Tough year for WA dairy industry

30 Dec, 2013 01:00 AM
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The new year saw farmer confusion over supply contracts with major processors

IT was another challenging year for the WA dairy industry.

An increase in farm-gate price was dampened by the rising cost of production.

And erratic weather wreaked havoc in the South West, frustrating producers.

Dairy Australia reports indicated a two per cent fall in WA milk production to the end of September.

And disappointing spring milk flow saw speculation about the potential for a shortage in milk supply through the summer months.

The new year saw farmer confusion over supply contracts with major processors.

Harvey Fresh and Brownes offered extended supply contracts to producers in an effort to secure their long term milk supply, but met resistance from producers, who cited concerns that such deals would limit their options.

February also saw supermarket giant Coles release an inflammatory YouTube video which told the company's story behind the Coles brand milk pricing.

The attempt to curtail rising frustration among dairy farmers and bad PR, the release of the video backfired on the retail giant when it received a barrage of negative responses from dairy farmers and consumers.

The Ravenhill Dairy remained WA-owned after a deal was struck between the Ravenhill family and Brownes in March, which saw the major processor take on the brand, assets and milk supply.

The future of WA's fresh milk supply was put into question following claims from industry that without an increase in farm-gate price the availability of fresh milk in WA supermarkets could become a thing of the past.

It was said that supplies were dropping at such a rapid rate that WA consumers could have to get used to UHT milk.

The decline in fresh milk production was attributed to high grain prices, poor seasonal conditions, irrigation restrictions and rising electricity costs.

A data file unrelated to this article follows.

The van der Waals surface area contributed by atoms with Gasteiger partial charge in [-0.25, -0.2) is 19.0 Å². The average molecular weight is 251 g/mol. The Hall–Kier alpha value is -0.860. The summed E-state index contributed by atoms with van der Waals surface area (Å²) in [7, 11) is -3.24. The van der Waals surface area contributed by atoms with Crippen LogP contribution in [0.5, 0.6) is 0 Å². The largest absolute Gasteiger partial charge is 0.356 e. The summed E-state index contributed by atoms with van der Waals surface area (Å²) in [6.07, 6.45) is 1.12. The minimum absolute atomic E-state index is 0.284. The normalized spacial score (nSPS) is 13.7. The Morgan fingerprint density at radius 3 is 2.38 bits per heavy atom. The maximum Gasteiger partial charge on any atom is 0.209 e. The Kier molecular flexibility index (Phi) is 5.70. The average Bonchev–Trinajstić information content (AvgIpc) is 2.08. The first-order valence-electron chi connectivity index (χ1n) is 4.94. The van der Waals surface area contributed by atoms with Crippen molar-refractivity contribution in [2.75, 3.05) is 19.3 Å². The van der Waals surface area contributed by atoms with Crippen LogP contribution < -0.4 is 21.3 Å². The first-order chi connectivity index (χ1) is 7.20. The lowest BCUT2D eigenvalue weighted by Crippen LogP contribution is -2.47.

In April, dairy farmers celebrated after Brownes Dairy announced an increase in farm-gate prices.

Suppliers received an extra four cents a litre in September and October, an extra 2c/L in November and an extra 3c/L in December.

It was a turbulent year in Scott River with WA's largest single producer, Lactanz Dairy, removed from the market.

Lactanz Dairy was put up for sale late last year but lack of interest saw the price slashed by 10 per cent in early April.

It was revealed that unless a Memorandum of Understanding was put in place by the end of May, the property would be removed from the market until 2017.

Contracts between the conglomerate and Brownes meant the processor had control over the milk supply for the next five years which complicated the sale.

Ferrier Hodgson were appointed receivers of the corporate dairy as of June 5.

The results of a National Dairy Farmer Survey commissioned by Dairy Australia were met with wariness after the results determined WA dairy farmers were most likely to plan for re-investment.

The survey found 37pc of WA dairy farmers intended to invest in on-farm capital, the highest of all milk-producing regions.

The survey also revealed that 42pc of farmers throughout Australia were positive about the future of the industry, down from 66pc in a 2012 survey, which was the lowest since 2004.

This year also saw Dairy Australia establish a new strategy to endorse to Australian dairy industry, with the introduction of the "Legendairy" campaign.

The culmination of a year of industry-wide consultation, the campaign was launched across various media platforms in order to tell a consistent story to key stakeholders, including consumers, farming communities and government.

The release of a controversial pre-feasibility study by DAFWA, was an ongoing source of contention in the industry in 2013.

The study provided a blueprint for the potential expansion of WA's dairy industry and laid out costings and business plans for potential investors.

China was highlighted as the main investment avenue with many of the costings based on supply to Shanghai.

The study outlined two potential investment prospects, the first involved the production and export of 30,000t of whole milk powder, and the second included the production of 100 million litres of bulk fresh milk.

Some left-field ideas presented within the study included the establishment of feedlot dairies in the Great Southern.

Farmers and industry representatives questioned the findings and figures presented in the report, and were sceptical as to whether any of the ideas presented would come to fruition.

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READER COMMENTS

Pete
1/01/2014 4:35:44 PM, on Farm Weekly

Why are we talking about overseas investment? Pay our peasant farmers more and they will invest sell our milk powder to the Chinese not sell our land and infrastructure to them. Wake up you clown politicians.

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